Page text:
New Directions at the Apex of Creativity

Over the past five centuries, composers as early as in their 30s or as late as in their 80s have found new forms of expression in the final stages of life. Still more interesting, the changes are not consistent from composer to composer: some became more concise, others more expansive. Some composers became fixated on death, others revealed a child-like innocence. Some wrote their most adventurous music, while others turned back in pursuit of greater clarity and economy.

It is this sense of change—of new directions at the peak of creative and life maturity—that is the genesis for a special collaboration between noted pianist Jonathan Biss and the Philadelphia Chamber Music Society (PCMS). The project features three Perelman Theater concerts, a public panel discussion, a new Amazon Kindle Single, a podcast and blog series, and master classes for students. We invite you to join us this season as we reflect on late style and its impact as an altogether universal human experience.

  • Podcast and Blog Series

    To broaden the perspective, WWFM's David Osenberg is releasing six podcasts that examine the evolution of composers' voices in their final works and Leah Hood (of ThrowingLight.com) interviewed a wide spectrum of people in the arts and beyond to explore creative departures from other angles.

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  • Amazon Kindle

    Publishing date, February 2017

    Jonathan Biss builds upon his previous essays (“In Beethoven’s Shadow,” “A Pianist Under the Influence”) with a new publication for this project. His thoughts on the subject of late style—which have increasingly consumed his interest as an artist— will be published in February.

  • Public Panel Discussion

    Thursday, February 16, 2017

    Perelman Theater, Kimmel Center

    Prior to the first of the three concerts, WRTI’s Gregg Whiteside will lead an interdisciplinary panel discussion featuring musicologist Christoph Wolff, music critic Allan Kozinn, writer and thought-leader Lewis Lapham, and behavioral scientist Daniel Gottlieb. Their discussion will explore the effect that accumulated knowledge and experience has on artistry at the height of one’s creative powers.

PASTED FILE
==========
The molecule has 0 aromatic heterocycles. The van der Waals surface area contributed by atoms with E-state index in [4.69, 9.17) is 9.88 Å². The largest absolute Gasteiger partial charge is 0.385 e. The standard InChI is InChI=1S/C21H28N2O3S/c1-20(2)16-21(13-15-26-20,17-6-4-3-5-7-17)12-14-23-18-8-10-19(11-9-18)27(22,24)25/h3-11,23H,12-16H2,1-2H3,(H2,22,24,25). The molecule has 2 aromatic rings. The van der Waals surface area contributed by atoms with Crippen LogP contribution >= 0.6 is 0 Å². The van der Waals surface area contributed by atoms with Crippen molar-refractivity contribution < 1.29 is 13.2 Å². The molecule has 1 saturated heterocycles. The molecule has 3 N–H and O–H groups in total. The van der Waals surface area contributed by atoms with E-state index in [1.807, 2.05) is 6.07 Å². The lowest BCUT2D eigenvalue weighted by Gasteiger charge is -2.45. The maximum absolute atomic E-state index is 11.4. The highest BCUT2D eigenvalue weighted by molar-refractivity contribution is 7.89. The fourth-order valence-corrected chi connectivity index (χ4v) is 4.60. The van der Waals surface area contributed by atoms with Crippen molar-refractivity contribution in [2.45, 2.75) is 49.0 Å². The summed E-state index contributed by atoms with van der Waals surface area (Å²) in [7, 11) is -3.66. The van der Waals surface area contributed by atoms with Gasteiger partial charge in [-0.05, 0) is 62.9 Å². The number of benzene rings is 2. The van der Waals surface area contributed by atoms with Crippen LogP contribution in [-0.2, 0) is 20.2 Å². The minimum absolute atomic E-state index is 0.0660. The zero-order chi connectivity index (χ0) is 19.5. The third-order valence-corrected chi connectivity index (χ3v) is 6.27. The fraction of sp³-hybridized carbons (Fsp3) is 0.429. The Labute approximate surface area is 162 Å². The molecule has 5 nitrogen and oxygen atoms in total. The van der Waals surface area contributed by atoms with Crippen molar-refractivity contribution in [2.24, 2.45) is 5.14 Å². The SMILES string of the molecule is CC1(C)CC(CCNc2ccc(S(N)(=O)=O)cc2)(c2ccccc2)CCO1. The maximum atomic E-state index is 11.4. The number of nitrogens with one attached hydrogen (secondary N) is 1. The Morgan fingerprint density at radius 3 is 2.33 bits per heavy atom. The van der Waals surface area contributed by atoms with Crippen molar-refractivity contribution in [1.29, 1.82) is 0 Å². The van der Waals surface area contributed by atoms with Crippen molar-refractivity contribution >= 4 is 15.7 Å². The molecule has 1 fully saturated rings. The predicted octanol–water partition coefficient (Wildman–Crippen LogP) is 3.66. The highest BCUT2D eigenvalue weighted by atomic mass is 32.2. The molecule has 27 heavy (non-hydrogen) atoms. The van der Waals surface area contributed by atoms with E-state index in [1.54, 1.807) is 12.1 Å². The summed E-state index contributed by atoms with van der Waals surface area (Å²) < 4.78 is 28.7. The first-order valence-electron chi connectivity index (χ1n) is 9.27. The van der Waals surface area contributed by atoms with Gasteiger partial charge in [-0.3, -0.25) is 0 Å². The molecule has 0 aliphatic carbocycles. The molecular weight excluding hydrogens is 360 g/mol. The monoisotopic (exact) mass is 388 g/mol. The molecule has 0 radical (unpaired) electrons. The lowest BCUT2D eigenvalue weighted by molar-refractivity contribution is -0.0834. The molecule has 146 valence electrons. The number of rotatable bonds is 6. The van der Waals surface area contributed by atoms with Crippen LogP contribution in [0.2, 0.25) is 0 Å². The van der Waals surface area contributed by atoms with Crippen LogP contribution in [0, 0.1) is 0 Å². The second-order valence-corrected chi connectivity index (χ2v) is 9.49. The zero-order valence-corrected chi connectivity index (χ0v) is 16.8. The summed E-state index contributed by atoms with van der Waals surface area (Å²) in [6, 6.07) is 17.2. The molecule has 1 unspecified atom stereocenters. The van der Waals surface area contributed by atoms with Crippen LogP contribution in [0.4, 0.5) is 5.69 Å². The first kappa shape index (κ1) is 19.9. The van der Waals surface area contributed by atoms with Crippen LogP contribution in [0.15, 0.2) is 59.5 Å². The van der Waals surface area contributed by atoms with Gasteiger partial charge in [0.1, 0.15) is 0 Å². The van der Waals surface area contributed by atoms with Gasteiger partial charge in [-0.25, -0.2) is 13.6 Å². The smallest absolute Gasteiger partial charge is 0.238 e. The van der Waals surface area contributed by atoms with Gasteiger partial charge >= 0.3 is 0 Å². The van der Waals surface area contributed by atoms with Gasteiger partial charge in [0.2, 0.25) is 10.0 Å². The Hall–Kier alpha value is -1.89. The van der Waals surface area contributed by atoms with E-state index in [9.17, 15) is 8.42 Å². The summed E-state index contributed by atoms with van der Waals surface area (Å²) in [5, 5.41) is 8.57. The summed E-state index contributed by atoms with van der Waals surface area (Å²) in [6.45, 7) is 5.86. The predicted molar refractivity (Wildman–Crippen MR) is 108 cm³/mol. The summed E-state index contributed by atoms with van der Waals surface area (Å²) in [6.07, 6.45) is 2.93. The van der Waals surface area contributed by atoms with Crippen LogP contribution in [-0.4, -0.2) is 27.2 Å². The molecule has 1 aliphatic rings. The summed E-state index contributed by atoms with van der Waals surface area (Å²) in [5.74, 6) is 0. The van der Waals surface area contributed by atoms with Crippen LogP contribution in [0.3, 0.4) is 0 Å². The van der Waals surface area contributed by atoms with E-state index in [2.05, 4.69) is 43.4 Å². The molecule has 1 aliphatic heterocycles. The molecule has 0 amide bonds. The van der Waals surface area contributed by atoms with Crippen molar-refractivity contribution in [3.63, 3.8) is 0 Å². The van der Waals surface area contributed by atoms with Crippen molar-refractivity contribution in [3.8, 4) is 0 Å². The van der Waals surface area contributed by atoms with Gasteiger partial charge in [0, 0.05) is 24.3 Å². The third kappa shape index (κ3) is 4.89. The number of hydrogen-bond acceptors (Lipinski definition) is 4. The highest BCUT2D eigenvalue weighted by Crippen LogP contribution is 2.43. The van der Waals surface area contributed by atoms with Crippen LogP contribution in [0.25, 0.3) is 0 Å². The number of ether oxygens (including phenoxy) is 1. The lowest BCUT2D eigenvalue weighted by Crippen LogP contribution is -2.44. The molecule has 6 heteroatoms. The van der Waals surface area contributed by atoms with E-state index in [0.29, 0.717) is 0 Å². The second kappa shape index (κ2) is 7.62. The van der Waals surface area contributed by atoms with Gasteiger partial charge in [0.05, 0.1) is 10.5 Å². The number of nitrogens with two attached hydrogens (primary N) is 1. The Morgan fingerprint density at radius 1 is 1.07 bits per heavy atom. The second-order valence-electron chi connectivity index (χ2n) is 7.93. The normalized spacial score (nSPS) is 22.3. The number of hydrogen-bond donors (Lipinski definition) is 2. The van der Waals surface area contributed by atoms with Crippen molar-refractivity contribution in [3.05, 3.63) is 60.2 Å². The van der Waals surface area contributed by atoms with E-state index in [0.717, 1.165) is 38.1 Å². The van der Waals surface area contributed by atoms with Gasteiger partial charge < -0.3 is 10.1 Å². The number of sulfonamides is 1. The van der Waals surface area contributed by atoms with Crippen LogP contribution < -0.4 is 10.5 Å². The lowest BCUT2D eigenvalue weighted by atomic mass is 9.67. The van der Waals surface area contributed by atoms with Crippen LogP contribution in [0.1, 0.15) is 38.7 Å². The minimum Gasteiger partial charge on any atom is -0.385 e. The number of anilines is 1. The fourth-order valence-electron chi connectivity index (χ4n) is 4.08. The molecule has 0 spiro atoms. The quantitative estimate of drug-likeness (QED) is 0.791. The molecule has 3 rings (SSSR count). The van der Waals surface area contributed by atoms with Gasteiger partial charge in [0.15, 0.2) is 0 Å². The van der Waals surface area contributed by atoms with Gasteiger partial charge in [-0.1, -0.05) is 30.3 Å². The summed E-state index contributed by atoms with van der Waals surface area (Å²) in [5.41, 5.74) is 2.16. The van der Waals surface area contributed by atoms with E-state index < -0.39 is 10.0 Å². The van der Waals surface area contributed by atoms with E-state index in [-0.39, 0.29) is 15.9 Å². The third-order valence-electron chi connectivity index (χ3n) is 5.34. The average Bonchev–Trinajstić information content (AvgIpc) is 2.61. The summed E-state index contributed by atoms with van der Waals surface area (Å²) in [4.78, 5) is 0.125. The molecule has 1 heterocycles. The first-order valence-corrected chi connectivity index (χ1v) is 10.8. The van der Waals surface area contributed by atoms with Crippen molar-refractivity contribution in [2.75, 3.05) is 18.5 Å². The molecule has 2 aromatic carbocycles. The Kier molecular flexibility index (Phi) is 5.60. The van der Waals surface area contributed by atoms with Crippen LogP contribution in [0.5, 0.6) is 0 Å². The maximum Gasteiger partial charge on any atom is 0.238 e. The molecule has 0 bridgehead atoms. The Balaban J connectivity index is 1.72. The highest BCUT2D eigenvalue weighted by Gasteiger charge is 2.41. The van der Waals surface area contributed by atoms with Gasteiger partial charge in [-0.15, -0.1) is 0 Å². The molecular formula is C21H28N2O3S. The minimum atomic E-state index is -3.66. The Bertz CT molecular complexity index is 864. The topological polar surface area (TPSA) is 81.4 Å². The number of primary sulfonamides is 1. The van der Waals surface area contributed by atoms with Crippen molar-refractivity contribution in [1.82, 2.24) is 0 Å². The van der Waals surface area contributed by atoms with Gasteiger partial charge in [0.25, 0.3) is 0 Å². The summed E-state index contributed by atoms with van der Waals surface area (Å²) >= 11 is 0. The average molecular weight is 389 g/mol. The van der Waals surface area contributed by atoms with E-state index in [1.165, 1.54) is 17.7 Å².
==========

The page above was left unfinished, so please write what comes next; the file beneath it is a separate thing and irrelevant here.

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  • Concert #1

    Thursday, February 16, 2017

    Perelman Theater, Kimmel Center

    Bach: Art of the Fugue, BWV 1080 [Sel.] Kurtág: Játékok, Volume VII, for Piano [Sel.] Britten: String Quartet No. 3, Op. 94 Beethoven: Piano Sonata in C Minor, Op. 111

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  • Concert #2

    Monday, March 6, 2017

    Perelman Theater, Kimmel Center

    Schumann: Gesänge der Frühe, Op. 133 Gesualdo: Madrigals [Sel.] Brahms: Klavierstücke, Op. 118 Mozart: String Quintet in E-flat Major, K. 614

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  • Concert #3

    Monday, March 13, 2017

    Perelman Theater, Kimmel Center

    Schubert: Piano Sonata in A Major, D. 959 Schubert: Schwanengesang, D. 957

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Project Genesis

Jonathan Biss’ interest in the musical evolution of major composers at the end of their lives began with his discovery of Edward Said's book, "On Late Style," and was further nurtured over the last decade by his own study of composers' late works. The strong relationship between PCMS Artistic Director Miles Cohen and Mr. Biss provided the basis for a unique cross-medium collaboration in which to explore the noted pianist's guiding question: "What effect do years of accumulated knowledge and experience, combined with, perhaps, the realization that death is near, have on artistic creation?"

Miles Cohen - PCMS Artistic Director

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Jonathan Biss - Pianist

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Departure and Discovery has been supported by The Pew Center for Arts & Heritage.

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